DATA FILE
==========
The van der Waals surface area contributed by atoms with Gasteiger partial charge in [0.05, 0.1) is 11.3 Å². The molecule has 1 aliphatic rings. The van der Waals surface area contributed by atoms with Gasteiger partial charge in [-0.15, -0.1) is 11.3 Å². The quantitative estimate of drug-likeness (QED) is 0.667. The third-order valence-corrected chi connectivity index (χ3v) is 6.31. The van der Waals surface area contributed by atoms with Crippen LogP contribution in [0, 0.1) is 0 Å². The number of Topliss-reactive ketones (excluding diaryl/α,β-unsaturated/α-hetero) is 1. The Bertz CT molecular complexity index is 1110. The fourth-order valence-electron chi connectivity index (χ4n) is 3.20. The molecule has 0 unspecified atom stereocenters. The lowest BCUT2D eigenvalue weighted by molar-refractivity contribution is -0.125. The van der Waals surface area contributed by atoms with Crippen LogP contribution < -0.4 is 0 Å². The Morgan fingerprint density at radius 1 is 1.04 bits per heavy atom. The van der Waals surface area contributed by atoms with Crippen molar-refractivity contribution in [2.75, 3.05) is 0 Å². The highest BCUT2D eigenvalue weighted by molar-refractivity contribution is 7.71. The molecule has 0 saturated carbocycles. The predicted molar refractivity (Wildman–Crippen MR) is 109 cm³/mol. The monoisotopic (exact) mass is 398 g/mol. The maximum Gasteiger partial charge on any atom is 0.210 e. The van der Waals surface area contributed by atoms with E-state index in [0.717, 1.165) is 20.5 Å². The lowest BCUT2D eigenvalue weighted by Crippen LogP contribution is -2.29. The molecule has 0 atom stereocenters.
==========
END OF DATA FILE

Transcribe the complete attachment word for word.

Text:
The van der Waals surface area contributed by atoms with Gasteiger partial charge in [0.05, 0.1) is 11.3 Å². The molecule has 1 aliphatic rings. The van der Waals surface area contributed by atoms with Gasteiger partial charge in [-0.15, -0.1) is 11.3 Å². The quantitative estimate of drug-likeness (QED) is 0.667. The third-order valence-corrected chi connectivity index (χ3v) is 6.31. The van der Waals surface area contributed by atoms with Crippen LogP contribution in [0, 0.1) is 0 Å². The number of Topliss-reactive ketones (excluding diaryl/α,β-unsaturated/α-hetero) is 1. The Bertz CT molecular complexity index is 1110. The fourth-order valence-electron chi connectivity index (χ4n) is 3.20. The molecule has 0 unspecified atom stereocenters. The lowest BCUT2D eigenvalue weighted by molar-refractivity contribution is -0.125. The van der Waals surface area contributed by atoms with Crippen LogP contribution < -0.4 is 0 Å². The Morgan fingerprint density at radius 1 is 1.04 bits per heavy atom. The van der Waals surface area contributed by atoms with Crippen molar-refractivity contribution in [2.75, 3.05) is 0 Å². The highest BCUT2D eigenvalue weighted by molar-refractivity contribution is 7.71. The molecule has 0 saturated carbocycles. The predicted molar refractivity (Wildman–Crippen MR) is 109 cm³/mol. The monoisotopic (exact) mass is 398 g/mol. The maximum Gasteiger partial charge on any atom is 0.210 e. The van der Waals surface area contributed by atoms with E-state index in [0.717, 1.165) is 20.5 Å². The lowest BCUT2D eigenvalue weighted by Crippen LogP contribution is -2.29. The molecule has 0 atom stereocenters.